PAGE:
A few years earlier, just before Hurricane Katrina hit, Jaffe came across an exciting new act making waves in the Bywater neighborhood. Called the New Orleans Bingo! Show, it was a combination of musical performance and participatory theater, run by some of the town’s youngest and most experimental entertainers. Jaffe eventually brought its architect, the saxophonist and singer Clint Maedgen, into the Preservation Hall Jazz Band and incorporated the Bingo! Show’s face-painted clowns and burlesque dancers in the band’s act. (Maedgen became the only member of the ensemble who had not been reared on the musical language of old-school New Orleans jazz.) The changes led some disillusioned venues to cancel their regular bookings of the group, and band members past and present groused about Jaffe’s nontraditional handling of the country’s foremost traditional jazz band.

Jaffe acknowledges a central dilemma. His parents founded the hall as a place where neglected musicians could practice their art for appreciative audiences and fair wages. At a time when New Orleans jazz was limping, the venue’s main objective was to provide a reliable home for the community of musicians who might otherwise have to wait weeks before being hired for their next parade gig. Ben Jaffe, an avowed “’80s music freak” armed with his own musical curiosities, resists being entirely hemmed in by the institution’s past. “That was always the thing for me: How do you balance your artistic vision, and this thing that you’re driven to create, with your responsibility and your obligation to your history and culture and the people who basically gave you the gift of music?” he says.

However Jaffe is answering that question, it doesn’t seem to involve redoubling the emphasis on old New Orleans music, or exploring the modern jazz that continues to develop out of Louis Armstrong and King Oliver’s foundations. In the months directly following the Carnegie show, the band’s touring schedule includes concerts with the Del McCoury Band and with the Boise, Idaho-based Trey McIntyre Project, an experimental dance troupe. Jaffe also plans to open a new venue in San Francisco this year called Preservation Hall West, which he hopes will be a place where “people like Ani DiFranco and Bob Dylan can come and live and breathe.”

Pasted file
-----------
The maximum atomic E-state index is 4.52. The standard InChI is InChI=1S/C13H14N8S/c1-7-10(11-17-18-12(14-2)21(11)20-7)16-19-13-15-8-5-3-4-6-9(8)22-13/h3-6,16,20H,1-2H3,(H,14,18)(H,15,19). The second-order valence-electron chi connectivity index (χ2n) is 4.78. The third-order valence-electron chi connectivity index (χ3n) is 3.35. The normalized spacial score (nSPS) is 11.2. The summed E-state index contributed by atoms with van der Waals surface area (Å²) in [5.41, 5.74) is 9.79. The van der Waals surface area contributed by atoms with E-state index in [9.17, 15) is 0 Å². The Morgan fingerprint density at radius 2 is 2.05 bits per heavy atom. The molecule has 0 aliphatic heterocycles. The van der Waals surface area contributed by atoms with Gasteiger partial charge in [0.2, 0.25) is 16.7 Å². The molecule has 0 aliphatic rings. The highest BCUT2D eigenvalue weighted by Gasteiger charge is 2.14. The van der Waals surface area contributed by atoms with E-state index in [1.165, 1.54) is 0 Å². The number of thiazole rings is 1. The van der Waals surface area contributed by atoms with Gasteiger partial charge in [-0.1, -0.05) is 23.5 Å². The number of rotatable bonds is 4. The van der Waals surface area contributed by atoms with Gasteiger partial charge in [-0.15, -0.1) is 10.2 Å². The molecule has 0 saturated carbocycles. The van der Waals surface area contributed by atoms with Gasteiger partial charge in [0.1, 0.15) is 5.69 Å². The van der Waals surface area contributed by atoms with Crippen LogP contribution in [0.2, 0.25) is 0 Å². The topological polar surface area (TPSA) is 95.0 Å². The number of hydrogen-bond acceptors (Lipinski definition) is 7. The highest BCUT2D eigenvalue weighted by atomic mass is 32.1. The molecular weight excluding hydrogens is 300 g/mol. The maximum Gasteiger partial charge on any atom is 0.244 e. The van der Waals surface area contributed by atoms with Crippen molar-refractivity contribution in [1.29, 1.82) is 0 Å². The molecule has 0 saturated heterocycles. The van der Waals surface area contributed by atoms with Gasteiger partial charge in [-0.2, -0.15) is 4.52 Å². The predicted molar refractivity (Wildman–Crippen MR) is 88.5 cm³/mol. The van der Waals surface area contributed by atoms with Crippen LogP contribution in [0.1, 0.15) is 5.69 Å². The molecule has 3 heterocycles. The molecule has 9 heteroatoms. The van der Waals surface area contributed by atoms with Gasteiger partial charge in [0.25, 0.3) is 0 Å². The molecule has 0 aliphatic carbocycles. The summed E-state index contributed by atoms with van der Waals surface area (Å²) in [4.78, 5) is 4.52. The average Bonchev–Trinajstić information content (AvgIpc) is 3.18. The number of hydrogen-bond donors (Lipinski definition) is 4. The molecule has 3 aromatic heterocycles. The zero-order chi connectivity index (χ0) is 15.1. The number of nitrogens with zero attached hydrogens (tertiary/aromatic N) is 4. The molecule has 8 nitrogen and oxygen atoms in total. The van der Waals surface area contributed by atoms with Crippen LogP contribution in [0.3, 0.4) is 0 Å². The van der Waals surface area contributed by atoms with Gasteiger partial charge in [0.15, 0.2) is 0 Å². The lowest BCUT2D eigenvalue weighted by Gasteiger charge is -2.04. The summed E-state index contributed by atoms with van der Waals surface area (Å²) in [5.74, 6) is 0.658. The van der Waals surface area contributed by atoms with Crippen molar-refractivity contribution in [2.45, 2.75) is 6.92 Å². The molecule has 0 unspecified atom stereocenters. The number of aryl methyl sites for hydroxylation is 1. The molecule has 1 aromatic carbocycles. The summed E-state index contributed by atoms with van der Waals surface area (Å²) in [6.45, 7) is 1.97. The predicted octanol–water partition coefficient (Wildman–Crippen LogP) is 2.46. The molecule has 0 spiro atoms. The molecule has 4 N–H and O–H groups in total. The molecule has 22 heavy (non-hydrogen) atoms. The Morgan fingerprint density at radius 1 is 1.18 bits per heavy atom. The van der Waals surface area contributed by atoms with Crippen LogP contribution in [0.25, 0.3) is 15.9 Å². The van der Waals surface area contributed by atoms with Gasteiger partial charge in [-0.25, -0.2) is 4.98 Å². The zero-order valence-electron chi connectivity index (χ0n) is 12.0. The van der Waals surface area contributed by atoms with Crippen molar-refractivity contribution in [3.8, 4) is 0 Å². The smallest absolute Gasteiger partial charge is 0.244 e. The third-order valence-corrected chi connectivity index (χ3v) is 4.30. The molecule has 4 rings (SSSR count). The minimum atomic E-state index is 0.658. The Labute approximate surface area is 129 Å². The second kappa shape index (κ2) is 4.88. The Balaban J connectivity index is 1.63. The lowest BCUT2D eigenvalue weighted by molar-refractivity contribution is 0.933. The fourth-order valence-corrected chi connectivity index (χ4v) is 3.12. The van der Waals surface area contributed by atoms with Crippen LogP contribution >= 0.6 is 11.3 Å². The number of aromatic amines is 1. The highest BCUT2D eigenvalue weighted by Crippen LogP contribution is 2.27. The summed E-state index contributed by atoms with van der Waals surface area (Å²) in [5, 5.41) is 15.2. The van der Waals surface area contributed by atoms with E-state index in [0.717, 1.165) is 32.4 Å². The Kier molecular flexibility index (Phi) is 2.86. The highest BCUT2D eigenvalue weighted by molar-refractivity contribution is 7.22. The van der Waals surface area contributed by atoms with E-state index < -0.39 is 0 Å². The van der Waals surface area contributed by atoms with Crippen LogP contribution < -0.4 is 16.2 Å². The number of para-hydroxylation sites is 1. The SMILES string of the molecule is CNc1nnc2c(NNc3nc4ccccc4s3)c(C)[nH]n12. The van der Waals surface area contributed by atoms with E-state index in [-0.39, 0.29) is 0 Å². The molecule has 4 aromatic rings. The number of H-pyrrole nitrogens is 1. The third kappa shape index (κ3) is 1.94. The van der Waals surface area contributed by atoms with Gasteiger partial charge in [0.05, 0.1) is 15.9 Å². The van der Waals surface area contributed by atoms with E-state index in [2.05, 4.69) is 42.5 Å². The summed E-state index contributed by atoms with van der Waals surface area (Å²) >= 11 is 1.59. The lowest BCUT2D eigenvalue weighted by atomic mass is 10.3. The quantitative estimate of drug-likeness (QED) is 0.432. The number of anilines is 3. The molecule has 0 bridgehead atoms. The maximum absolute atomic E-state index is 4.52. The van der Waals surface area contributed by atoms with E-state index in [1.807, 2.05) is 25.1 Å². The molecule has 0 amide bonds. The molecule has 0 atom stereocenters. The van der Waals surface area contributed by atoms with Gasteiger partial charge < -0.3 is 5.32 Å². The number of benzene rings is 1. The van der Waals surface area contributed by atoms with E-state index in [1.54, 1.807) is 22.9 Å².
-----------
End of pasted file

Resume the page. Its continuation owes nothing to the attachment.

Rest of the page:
“It will be a different experience than Preservation Hall in New Orleans,” he adds.

Writer, photographer and clarinetist William Carter is the chair of the San Francisco Traditional Jazz Foundation, and the author of an excellent 1991 book called Preservation Hall: Music From the Heart. The Jaffes, he explains, “took this local tradition, and they were surprised to find that in New Orleans it drew all this publicity. And then they discovered that it had a market internationally, because it had this flavor. It’s like some kind of a rare food to the rest of the world.” Carter believes that technological advancements have now added a new level of possibilities, making musical adventurism and crossovers into other markets more workable. “They are not cut off from the outside anymore the way the old guys were,” he says. “The [hall’s] early generation was people who had been there at the birth of the second generation of jazz in New Orleans, and pretty much insulated from the mainstream of U.S. life.”

As Ben Jaffe charts a course for Preservation Hall’s next 50 years, the question lingers: Can a little concert hall founded to support a small community of local musicians stay committed to its core mission, even as it discovers new relationships and renown in the digital age?